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Biden signs bill to ban TikTok in 9 months if app is not sold


United States President Joe Biden has signed a bill into law that will ban social media app TikTok if the parent company ByteDance Ltd. does not sell the app within nine months.

The “Protecting Americans from Foreign Adversary Controlled Applications Act” is part of a larger bill, which includes funding for Ukraine, Israel and Taiwan, that was signed on Wednesday, April 24.

According to the act, it would be illegal for any entity in the United States to “distribute, maintain, or update (or enable the distribution, maintenance, or updating of) a foreign adversary controlled application.”

A foreign adversary controlled application is defined in the bill as any entity, like an app or website, which is operated by a company or group of people who are subject to the laws of a foreign adversary country.

The term “foreign adversary country” as defined by the US code, includes China in its list of countries along with Russia, North Korea and Iran.

The act explicitly labels ByteDance Ltd., the Chinese company which developed TikTok along with the app itself, as a foreign adversary controlled application.

Set to go into effect 270 days after the bill is passed, it will be illegal for app stores, web browsers and other providers to host or maintain TikTok in the US and its territories, unless it is no longer in the hands of ByteDance.

In order for the app to meet the definition of “qualified divestiture” which the act states would exempt an application from the ban. TikTok would have to be sold to a company not from a “foreign adversary,” such as China, North Korea or Russia. 

TikTok is a widely popular app in the US with about a third of adults using the app, according to the Pew Research Center. Of those, 33% of American adults, about two-thirds are between 18- and 29-years-old.

The debate over the TikTok ban has been ongoing in Congress for months, with members of Congress who support the ban citing concerns that the app could be used to spread propaganda or spy on users due to ByteDance being a Chinese company.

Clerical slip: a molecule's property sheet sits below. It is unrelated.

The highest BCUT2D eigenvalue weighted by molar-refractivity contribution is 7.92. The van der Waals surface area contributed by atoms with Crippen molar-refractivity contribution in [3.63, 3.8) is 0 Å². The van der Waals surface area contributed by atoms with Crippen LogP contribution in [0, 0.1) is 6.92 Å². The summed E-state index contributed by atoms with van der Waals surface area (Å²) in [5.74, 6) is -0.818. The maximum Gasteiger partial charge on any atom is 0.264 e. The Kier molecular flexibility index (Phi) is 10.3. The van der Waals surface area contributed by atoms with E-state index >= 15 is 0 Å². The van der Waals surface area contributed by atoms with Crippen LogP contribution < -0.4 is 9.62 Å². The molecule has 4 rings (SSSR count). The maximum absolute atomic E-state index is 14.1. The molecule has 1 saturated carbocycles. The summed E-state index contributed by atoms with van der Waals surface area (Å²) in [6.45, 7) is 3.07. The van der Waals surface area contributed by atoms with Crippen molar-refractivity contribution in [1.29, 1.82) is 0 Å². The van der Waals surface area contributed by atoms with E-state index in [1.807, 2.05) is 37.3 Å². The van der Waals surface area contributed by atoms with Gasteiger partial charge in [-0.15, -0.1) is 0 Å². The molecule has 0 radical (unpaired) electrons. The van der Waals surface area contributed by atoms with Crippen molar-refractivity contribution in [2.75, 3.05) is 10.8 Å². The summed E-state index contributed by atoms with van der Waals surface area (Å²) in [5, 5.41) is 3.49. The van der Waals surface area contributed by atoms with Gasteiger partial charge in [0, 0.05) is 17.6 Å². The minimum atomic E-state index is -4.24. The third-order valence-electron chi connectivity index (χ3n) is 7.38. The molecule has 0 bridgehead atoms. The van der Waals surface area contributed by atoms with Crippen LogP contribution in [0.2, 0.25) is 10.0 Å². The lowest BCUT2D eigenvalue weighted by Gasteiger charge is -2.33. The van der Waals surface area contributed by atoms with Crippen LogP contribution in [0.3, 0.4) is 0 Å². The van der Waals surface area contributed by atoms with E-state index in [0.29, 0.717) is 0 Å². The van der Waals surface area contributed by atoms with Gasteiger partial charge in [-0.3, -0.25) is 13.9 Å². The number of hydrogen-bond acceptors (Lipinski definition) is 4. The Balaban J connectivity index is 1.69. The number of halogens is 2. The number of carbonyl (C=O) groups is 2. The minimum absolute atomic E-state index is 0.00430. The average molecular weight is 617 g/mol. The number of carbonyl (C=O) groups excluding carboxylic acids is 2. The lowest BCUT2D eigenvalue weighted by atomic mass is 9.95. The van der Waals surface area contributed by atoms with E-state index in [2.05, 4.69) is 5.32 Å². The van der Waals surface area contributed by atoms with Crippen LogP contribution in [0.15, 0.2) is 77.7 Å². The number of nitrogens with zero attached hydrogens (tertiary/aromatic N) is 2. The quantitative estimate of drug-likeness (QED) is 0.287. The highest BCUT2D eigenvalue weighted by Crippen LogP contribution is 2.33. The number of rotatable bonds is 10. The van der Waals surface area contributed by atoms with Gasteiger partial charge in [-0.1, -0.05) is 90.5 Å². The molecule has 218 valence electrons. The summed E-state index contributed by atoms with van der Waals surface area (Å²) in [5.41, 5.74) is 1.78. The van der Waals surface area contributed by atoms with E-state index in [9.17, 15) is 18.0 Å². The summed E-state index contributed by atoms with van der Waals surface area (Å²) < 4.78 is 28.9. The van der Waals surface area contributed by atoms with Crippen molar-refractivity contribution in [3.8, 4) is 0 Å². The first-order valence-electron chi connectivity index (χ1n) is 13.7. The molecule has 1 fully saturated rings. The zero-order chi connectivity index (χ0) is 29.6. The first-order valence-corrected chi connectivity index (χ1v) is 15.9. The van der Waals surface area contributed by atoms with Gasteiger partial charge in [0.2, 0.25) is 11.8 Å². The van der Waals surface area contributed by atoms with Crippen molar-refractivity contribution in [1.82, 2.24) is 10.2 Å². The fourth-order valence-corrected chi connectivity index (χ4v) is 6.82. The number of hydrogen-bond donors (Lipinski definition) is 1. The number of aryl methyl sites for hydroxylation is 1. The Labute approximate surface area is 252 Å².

“TikTok needs to decide whether they value their users or their ties to the Chinese Communist Party more,” representative Tim Walberg, a Republican from Illinois, said last month when the House voted on the bill.

Senator Maria Cantwell said in remarks on Tuesday after the Senate voted on the bill that the act was not concerned specifically with TikTok but with national security.

“Congress is acting to prevent foreign adversaries from conducting espionage, surveillance, maligned operations,” Cantwell said. “Congress is not acting to punish ByteDance, TikTok or any other individual company.”

Those who are against the ban, including people working or operating the app, view the ban as unconstitutional, particularly as it applies to the First Amendment and the right to freedom of speech.

“We have invested billions of dollars to secure your (TikTok users) data and keep our platform free from outside manipulation,” TikTok CEO Shou Zi Chew said in a video after the bill was passed. “Rest assured, we aren’t going anywhere … the facts and the Constitution are on our side and we expect to prevail again.”

Whether the app disappears from the phones of millions of Americans in the coming months depends on whether the app is sold to a different company, or if ByteDance pursues legal action.

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